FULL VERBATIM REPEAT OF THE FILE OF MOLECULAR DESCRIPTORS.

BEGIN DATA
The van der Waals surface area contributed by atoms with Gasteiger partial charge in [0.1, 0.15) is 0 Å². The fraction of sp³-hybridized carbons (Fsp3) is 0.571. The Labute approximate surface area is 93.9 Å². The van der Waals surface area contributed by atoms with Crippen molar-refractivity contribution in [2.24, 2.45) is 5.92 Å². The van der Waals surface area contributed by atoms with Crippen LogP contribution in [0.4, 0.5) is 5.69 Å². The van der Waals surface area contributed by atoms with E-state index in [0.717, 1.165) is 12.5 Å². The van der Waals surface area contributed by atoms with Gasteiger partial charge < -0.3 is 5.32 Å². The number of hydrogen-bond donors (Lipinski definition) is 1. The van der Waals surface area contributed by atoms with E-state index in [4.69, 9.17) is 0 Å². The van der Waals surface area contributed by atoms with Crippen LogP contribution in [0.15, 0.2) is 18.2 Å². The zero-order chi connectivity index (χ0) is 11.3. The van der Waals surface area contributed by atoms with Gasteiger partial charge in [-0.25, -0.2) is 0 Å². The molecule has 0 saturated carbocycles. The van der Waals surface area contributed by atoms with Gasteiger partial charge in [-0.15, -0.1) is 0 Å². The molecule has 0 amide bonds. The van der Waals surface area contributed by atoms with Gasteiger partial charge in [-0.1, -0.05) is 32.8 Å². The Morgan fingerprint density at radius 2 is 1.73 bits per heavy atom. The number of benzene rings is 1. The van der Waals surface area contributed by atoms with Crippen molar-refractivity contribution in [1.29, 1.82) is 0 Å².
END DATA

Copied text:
The van der Waals surface area contributed by atoms with Gasteiger partial charge in [0.1, 0.15) is 0 Å². The fraction of sp³-hybridized carbons (Fsp3) is 0.571. The Labute approximate surface area is 93.9 Å². The van der Waals surface area contributed by atoms with Crippen molar-refractivity contribution in [2.24, 2.45) is 5.92 Å². The van der Waals surface area contributed by atoms with Crippen LogP contribution in [0.4, 0.5) is 5.69 Å². The van der Waals surface area contributed by atoms with E-state index in [0.717, 1.165) is 12.5 Å². The van der Waals surface area contributed by atoms with Gasteiger partial charge < -0.3 is 5.32 Å². The number of hydrogen-bond donors (Lipinski definition) is 1. The van der Waals surface area contributed by atoms with E-state index in [4.69, 9.17) is 0 Å². The van der Waals surface area contributed by atoms with Crippen LogP contribution in [0.15, 0.2) is 18.2 Å². The zero-order chi connectivity index (χ0) is 11.3. The van der Waals surface area contributed by atoms with Gasteiger partial charge in [-0.25, -0.2) is 0 Å². The molecule has 0 saturated carbocycles. The van der Waals surface area contributed by atoms with Gasteiger partial charge in [-0.15, -0.1) is 0 Å². The molecule has 0 amide bonds. The van der Waals surface area contributed by atoms with Gasteiger partial charge in [-0.1, -0.05) is 32.8 Å². The Morgan fingerprint density at radius 2 is 1.73 bits per heavy atom. The number of benzene rings is 1. The van der Waals surface area contributed by atoms with Crippen molar-refractivity contribution in [1.29, 1.82) is 0 Å².